STATEMENT BY ON BEHALF OF THE GROUP OF 77 AND CHINA BY THE DELEGATION OF THE REPUBLIC OF THE SUDAN DURING THE THEMATIC DEBATE AT THE 2009 ECOSOC SUBSTANTIVE SESSION (Geneva, 8 July 2009)
I have the honor to make this statement on behalf of the Group of 77 and China to convey the views of our membership on the theme of "Current global and national trends and their impact on social development, including health".
It is our expectation that this thematic discussion during the High-level Segment of ECOSOC contribute optimally to the discussion held under Annual Ministerial Review. During our consultations to finalize the theme for this discussion as well as for the Annual Ministerial Review, the Group of 77 and China consistently maintained that we would like to see complementarities in discussion in between the two while avoiding duplication. This thematic debate, should undertake a normative and policy discussion of the issues related to the theme, while the exercise during the Annual Ministerial Review should review the facts and figures and analysis of implementation of commitments made by States, organizations and institutions under the MDGs and other Internationally Agreed Development Goals.
The world is in the midst of a severe economic and financial crisis. The exponential rise in food and fuel prices last year and continuous volatility of commodity prices have exacerbated the impact of the global economic crisis. Compounding the situation is the challenges of climate change. Irony is that developing countries and their poor populations are bearing the brunt of the crisis which is not of their making.
The economic slowdown is being rapidly transmitted through trade and macroeconomic imbalances. The crisis has already entered into real economy affecting millions of households. Unemployment is rising in many developing countries, straining national budgets and putting pressure on household incomes. The hard earned gains of developing countries towards MDGs are already reversing. Millions of people have been pushed back into poverty. Decreasing Government revenues and increasingly difficult debt financing have limited options of public spending on social sectors.
The current trends are exacting heavy toll on the social and economic development. The crisis has come at a time when public health is at a crossroad.
Modern medicine has made huge advances, but these advances have benefited just a small percentage of the world's population---and almost exclusively in wealthier settings. Huge inequalities exist across countries and within countries. Inequalities in child and adult mortality are large and are growing. For an instance, a girl born today can expect to live for more than 80 years if she is born in some countries-but less than 45 years if she is born in others. Diseases like HIV/AIDS and tuberculosis, which are treated with overwhelming success in affluent settings, are too often a death sentence for the poor. Inequities also exist within countries.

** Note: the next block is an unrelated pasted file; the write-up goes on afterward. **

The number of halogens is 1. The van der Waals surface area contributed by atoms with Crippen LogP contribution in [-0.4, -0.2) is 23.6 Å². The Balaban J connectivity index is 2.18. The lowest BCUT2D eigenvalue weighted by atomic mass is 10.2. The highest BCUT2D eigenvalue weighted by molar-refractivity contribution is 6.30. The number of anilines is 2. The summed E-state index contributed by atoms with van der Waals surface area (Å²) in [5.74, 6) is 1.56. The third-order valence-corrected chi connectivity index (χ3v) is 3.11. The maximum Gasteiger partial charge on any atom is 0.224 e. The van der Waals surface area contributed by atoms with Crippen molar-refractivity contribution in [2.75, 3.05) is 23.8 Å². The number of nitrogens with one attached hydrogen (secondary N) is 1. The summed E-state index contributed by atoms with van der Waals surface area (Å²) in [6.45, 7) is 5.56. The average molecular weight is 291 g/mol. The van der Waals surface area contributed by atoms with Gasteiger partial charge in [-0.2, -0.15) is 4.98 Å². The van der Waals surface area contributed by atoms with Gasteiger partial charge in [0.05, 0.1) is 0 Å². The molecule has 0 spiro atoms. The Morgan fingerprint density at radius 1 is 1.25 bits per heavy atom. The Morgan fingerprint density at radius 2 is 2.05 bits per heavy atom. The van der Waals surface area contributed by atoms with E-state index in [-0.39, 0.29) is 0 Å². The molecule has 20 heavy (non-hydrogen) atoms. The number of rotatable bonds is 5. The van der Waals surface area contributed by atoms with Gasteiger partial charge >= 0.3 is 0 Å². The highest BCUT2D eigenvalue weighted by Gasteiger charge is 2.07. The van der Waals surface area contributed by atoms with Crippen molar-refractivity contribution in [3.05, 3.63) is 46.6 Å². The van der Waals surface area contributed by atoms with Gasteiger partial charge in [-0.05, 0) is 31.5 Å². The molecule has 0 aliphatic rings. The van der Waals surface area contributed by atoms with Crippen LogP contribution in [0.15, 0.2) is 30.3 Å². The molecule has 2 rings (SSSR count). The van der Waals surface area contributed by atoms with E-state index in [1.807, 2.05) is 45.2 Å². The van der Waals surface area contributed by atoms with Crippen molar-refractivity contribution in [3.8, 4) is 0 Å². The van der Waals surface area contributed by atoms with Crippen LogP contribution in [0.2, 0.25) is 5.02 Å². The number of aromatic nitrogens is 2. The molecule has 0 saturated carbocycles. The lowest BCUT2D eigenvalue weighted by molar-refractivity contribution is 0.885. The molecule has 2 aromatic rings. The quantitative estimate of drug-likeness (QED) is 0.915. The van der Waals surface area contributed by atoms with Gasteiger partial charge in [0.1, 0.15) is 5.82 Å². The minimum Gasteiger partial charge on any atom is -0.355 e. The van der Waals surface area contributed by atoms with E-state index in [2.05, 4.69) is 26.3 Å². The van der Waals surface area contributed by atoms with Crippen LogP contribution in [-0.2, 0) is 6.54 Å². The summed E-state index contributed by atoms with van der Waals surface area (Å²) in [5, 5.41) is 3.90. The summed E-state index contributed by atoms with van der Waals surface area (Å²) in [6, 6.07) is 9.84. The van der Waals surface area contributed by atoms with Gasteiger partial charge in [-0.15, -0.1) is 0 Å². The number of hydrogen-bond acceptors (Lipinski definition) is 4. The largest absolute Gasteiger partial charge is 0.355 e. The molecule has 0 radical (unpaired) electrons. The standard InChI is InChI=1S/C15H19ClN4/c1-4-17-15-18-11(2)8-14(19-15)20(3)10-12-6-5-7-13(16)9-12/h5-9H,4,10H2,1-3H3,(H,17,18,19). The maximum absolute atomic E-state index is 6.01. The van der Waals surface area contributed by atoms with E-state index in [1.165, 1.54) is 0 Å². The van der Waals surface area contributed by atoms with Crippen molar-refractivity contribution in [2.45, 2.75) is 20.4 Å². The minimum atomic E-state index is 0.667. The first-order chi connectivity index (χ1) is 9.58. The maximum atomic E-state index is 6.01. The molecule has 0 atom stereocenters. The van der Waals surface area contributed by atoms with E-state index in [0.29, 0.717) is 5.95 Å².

We are concerned over the fact that the current crisis could result in donor countries reducing the already scarce resources they allocate to Official Development Assistance (ODA) and that many countries will see a decrease in the international assistance they receive in support for social programmes, particularly on health services, training of human resources specialized in health, protection and social protection.
Any financial contraction by donor countries under the pretext of global financial crisis and continuing wavering on their earlier commitments would be detrimental to the achievement of Health related MDGs. We urge developed countries to make to fulfill their commitments.
The Right to Health is inextricably linked with the accessibility and affordability of medicine and treatment. The international community cannot allow denial of the right to health by patent holders who abuse intellectual property rights, particularly where they seek to restrain and unreasonably impose measures that affect the supply chain of medicines and transfer of technology relating to health products.
In concluding, let me pose a central question: Can we achieve goal of health for all in this generation? If we continue as we are, the answer is No. But if there is a genuine desire to change, if there is a vision to create a better and fairer world where people's life chances and their health will no longer be blighted by the accident of where they happen to be born, the color of their skin, or the lack of opportunities afforded to their parents, then the answer is Yes. The goal requires urgent action and long term measures. At the centre of this action should be the principle of equity ? equity for all.
I thank you.